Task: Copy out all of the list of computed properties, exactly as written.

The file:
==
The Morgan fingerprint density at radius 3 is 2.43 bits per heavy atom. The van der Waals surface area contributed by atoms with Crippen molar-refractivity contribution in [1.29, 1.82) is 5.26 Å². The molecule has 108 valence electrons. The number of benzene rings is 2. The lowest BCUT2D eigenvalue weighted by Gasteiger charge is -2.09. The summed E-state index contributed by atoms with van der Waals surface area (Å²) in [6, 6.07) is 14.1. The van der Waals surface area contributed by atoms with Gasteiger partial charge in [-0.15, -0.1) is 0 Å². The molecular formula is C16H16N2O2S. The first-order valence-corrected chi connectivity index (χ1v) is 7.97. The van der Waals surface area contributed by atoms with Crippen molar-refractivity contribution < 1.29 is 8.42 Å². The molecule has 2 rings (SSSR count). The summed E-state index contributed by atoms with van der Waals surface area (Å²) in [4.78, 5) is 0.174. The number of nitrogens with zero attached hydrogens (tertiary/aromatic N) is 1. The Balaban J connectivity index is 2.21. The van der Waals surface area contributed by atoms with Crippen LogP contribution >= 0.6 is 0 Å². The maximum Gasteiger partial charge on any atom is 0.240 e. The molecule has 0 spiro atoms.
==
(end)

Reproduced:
The Morgan fingerprint density at radius 3 is 2.43 bits per heavy atom. The van der Waals surface area contributed by atoms with Crippen molar-refractivity contribution in [1.29, 1.82) is 5.26 Å². The molecule has 108 valence electrons. The number of benzene rings is 2. The lowest BCUT2D eigenvalue weighted by Gasteiger charge is -2.09. The summed E-state index contributed by atoms with van der Waals surface area (Å²) in [6, 6.07) is 14.1. The van der Waals surface area contributed by atoms with Gasteiger partial charge in [-0.15, -0.1) is 0 Å². The molecular formula is C16H16N2O2S. The first-order valence-corrected chi connectivity index (χ1v) is 7.97. The van der Waals surface area contributed by atoms with Crippen molar-refractivity contribution < 1.29 is 8.42 Å². The molecule has 2 rings (SSSR count). The summed E-state index contributed by atoms with van der Waals surface area (Å²) in [4.78, 5) is 0.174. The number of nitrogens with zero attached hydrogens (tertiary/aromatic N) is 1. The Balaban J connectivity index is 2.21. The van der Waals surface area contributed by atoms with Crippen LogP contribution >= 0.6 is 0 Å². The maximum Gasteiger partial charge on any atom is 0.240 e. The molecule has 0 spiro atoms.